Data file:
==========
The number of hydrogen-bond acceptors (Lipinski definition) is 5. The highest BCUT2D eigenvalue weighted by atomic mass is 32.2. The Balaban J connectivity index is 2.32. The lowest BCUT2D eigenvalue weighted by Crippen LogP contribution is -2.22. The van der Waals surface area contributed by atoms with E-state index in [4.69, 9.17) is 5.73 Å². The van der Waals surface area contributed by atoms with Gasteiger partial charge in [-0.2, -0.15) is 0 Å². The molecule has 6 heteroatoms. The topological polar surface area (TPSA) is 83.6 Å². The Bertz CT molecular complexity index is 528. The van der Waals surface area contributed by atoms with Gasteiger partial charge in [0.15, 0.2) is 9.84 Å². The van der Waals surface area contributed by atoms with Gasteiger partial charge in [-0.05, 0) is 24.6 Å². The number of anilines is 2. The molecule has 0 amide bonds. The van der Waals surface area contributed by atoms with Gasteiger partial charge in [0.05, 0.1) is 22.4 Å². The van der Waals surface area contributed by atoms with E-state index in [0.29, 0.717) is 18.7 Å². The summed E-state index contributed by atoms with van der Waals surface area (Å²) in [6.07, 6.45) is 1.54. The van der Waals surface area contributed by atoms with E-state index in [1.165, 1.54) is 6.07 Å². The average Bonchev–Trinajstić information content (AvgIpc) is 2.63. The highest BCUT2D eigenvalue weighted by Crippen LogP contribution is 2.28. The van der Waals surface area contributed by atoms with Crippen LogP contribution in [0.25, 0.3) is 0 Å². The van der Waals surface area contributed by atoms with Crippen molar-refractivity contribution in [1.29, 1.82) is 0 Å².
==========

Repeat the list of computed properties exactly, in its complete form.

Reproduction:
The number of hydrogen-bond acceptors (Lipinski definition) is 5. The highest BCUT2D eigenvalue weighted by atomic mass is 32.2. The Balaban J connectivity index is 2.32. The lowest BCUT2D eigenvalue weighted by Crippen LogP contribution is -2.22. The van der Waals surface area contributed by atoms with E-state index in [4.69, 9.17) is 5.73 Å². The van der Waals surface area contributed by atoms with Gasteiger partial charge in [-0.2, -0.15) is 0 Å². The molecule has 6 heteroatoms. The topological polar surface area (TPSA) is 83.6 Å². The Bertz CT molecular complexity index is 528. The van der Waals surface area contributed by atoms with Gasteiger partial charge in [0.15, 0.2) is 9.84 Å². The van der Waals surface area contributed by atoms with Gasteiger partial charge in [-0.05, 0) is 24.6 Å². The number of anilines is 2. The molecule has 0 amide bonds. The van der Waals surface area contributed by atoms with Gasteiger partial charge in [0.05, 0.1) is 22.4 Å². The van der Waals surface area contributed by atoms with E-state index in [0.29, 0.717) is 18.7 Å². The summed E-state index contributed by atoms with van der Waals surface area (Å²) in [6.07, 6.45) is 1.54. The van der Waals surface area contributed by atoms with E-state index in [1.165, 1.54) is 6.07 Å². The average Bonchev–Trinajstić information content (AvgIpc) is 2.63. The highest BCUT2D eigenvalue weighted by Crippen LogP contribution is 2.28. The van der Waals surface area contributed by atoms with Crippen LogP contribution in [0.25, 0.3) is 0 Å². The van der Waals surface area contributed by atoms with Crippen molar-refractivity contribution in [1.29, 1.82) is 0 Å².